April 18, 2012–If you have a fracking story in your beat, getting information about what's in the controversial fracking fluids may be like pulling teeth. But there are a few resources that can help, such as the "FracFocus" chemical disclosure registry.
April 4, 2012–The Right-To-Know Network has been around since 1989. Today, with a modern and searchable Web interface, it offers access to some data that reporters would be hard put to find anywhere else. Most important is its collection of Risk Management Plans — which chemical plants are required to maintain to prevent, prepare for, and respond to toxic disasters.
March 21, 2012–On December 27, 2012, EPA submitted to the Office of Management and Budget its proposal to alter the interpretation of the Toxic Substances Control Act to require disclosure of the identities of the chemicals subject to health-effects studies before they are used in manufactured products. On January 20, 2012, a secret meeting took place between OMB officials and chemical industry lobbyists. We don't know what they talked about, but we do know that the meeting took place and who attended it.
January 25, 2012–CDC's Agency for Toxic Substances and Disease Registry has been investigating a Navy cover-up of cancer-causing drinking water at its Lejeune, NC, base. Now, Project on Government Oversight has released a January 5, 2012, letter from Marine Major General J.A. Kessler asking ATSDR to redact its report in the name of "force protection."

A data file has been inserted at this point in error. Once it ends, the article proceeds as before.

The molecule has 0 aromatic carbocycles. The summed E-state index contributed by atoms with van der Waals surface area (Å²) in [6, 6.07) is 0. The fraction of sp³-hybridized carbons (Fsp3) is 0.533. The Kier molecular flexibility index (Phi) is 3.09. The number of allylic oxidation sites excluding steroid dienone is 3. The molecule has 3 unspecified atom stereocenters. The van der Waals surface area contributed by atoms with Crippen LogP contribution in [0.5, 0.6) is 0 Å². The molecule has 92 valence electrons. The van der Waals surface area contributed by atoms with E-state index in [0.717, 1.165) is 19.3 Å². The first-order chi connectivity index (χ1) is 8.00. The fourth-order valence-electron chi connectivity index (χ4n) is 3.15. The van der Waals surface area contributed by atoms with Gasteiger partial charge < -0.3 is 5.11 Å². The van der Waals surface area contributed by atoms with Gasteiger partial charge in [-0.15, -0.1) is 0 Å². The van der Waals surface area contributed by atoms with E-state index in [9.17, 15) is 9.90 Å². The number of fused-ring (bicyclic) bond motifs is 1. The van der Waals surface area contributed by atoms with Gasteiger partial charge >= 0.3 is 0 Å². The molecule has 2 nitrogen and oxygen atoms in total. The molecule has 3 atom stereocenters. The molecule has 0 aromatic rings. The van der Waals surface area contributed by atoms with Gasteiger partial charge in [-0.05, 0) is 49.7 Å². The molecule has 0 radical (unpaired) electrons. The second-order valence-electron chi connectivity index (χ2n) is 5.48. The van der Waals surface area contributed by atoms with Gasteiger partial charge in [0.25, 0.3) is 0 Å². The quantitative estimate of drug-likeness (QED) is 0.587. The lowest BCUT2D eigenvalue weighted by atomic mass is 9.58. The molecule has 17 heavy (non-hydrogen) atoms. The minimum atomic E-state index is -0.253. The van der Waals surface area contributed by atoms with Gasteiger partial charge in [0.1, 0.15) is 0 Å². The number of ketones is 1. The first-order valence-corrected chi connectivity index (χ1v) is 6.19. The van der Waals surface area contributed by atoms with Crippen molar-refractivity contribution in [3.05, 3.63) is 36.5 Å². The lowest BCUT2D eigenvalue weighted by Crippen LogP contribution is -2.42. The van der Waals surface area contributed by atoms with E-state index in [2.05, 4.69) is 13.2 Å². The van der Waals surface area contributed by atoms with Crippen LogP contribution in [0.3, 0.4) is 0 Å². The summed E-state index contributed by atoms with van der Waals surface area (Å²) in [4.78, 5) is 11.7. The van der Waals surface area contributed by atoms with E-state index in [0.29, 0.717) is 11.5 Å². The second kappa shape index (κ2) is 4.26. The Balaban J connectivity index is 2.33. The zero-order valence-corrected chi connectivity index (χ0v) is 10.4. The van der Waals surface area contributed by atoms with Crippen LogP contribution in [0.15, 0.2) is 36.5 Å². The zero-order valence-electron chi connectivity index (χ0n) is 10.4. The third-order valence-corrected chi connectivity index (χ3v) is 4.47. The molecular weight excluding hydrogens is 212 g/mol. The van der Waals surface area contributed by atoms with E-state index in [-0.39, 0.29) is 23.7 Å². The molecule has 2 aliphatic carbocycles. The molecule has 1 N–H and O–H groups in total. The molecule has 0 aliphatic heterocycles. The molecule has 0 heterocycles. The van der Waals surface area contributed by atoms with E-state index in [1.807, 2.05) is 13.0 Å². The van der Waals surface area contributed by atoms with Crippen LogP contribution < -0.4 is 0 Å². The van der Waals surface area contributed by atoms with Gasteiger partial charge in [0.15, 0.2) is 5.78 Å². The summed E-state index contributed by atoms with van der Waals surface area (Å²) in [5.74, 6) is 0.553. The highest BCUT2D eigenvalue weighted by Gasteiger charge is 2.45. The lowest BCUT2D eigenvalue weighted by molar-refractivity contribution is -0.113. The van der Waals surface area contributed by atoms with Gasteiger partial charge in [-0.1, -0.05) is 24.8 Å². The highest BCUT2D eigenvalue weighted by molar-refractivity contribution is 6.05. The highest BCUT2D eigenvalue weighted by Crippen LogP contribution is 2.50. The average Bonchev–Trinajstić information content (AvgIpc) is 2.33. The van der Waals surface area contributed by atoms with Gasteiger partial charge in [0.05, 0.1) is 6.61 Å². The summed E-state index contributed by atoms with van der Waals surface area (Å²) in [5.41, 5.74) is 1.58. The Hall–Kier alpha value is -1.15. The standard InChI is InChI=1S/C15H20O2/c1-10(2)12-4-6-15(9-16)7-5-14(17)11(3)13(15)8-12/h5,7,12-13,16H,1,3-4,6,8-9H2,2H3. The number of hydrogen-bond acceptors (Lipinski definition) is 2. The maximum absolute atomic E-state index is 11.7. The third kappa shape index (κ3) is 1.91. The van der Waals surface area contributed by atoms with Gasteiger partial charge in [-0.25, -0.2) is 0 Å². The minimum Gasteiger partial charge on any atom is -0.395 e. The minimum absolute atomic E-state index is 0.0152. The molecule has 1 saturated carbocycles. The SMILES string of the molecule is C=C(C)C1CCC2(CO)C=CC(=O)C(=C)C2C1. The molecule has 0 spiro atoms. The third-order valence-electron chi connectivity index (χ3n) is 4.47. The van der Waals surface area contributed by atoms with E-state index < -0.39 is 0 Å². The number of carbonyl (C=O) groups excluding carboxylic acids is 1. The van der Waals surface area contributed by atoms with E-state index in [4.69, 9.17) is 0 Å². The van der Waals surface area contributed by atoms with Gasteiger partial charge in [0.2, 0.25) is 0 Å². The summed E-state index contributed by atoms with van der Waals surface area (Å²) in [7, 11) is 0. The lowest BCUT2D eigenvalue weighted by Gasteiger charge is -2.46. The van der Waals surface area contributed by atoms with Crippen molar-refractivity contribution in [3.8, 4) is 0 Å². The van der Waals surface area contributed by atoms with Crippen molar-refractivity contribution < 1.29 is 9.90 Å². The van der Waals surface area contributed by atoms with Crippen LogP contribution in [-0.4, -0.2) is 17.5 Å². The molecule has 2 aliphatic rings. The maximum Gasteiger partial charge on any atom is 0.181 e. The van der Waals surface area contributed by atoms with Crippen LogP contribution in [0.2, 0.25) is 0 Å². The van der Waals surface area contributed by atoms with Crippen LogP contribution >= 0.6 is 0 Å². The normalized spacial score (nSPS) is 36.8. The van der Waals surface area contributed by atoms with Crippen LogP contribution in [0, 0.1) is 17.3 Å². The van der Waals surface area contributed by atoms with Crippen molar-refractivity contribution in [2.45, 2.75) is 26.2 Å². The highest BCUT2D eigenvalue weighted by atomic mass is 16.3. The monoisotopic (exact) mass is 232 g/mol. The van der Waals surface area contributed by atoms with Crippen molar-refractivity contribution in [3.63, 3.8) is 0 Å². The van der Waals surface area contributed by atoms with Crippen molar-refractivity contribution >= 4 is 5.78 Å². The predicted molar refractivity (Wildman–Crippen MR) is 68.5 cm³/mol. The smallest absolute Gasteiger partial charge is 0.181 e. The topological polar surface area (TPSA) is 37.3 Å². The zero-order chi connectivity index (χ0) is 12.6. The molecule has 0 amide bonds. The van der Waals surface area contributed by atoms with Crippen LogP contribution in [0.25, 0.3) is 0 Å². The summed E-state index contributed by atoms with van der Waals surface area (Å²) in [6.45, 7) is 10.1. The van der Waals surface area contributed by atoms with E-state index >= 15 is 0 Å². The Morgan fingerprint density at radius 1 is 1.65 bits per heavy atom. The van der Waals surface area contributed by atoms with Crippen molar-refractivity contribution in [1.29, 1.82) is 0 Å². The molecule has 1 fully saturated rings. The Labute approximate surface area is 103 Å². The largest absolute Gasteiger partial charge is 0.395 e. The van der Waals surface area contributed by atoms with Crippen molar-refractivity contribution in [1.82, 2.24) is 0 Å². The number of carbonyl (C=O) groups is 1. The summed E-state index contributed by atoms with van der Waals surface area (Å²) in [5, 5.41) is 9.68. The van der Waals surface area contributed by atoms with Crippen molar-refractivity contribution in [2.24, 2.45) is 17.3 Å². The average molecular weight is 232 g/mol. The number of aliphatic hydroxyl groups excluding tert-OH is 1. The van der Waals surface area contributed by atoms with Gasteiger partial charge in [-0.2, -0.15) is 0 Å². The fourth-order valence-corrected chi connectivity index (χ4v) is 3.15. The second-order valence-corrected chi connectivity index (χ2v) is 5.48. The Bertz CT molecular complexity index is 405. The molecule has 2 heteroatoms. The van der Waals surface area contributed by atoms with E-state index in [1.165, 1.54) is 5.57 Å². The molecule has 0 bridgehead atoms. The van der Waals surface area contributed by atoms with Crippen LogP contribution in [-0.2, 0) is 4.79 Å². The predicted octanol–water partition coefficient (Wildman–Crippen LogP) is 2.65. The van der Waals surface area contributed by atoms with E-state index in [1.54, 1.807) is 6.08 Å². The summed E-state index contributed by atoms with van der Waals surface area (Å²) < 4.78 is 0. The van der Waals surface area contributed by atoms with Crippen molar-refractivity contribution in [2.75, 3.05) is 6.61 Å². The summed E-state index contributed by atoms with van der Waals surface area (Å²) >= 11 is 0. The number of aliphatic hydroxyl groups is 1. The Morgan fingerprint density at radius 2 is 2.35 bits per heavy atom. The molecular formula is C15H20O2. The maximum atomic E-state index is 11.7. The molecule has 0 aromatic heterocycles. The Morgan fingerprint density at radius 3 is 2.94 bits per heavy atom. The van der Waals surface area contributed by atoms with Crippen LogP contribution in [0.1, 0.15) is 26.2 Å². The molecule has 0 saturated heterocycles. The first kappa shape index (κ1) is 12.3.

January 25, 2012–Most current fracking operations happen on non-federal lands. But on federal lands, things are different — Obama intends to require disclosure of fluids as a condition of new leases for fracking on federal lands. If it takes place, this could push the ingredient lists further into the open.
January 25, 2012–Here, courtesy of the Federation of American Scientists, are some recent Congressional Research Service backgrounders that may be useful to environment/energy reporters, on chemical facility security, nuclear power plant design and seismic safety considerations, and proposed Keystone XL pipeline legal issues.
January 18, 2012–The analysis can be a useful starting point for targeting angles you want to investigate for toxic pollution stories. The raw data also offer numerous ways to look at occurrences and trends in many ways nationally and locally the agency hasn't addressed or emphasized in its analysis.
January 18, 2012–The assessments, expected late January 2012, could have wide-ranging direct and indirect effects in realms such as toxic site cleanups, brownfield development, manufacturing processes, domestic food production and sales, and international trade of food and possibly other goods.
January 12, 2012–It's a common practice, according to a study published in the British Medical Journal. Researchers even do it when the work is government-funded. Environmental reporters should be asking questions.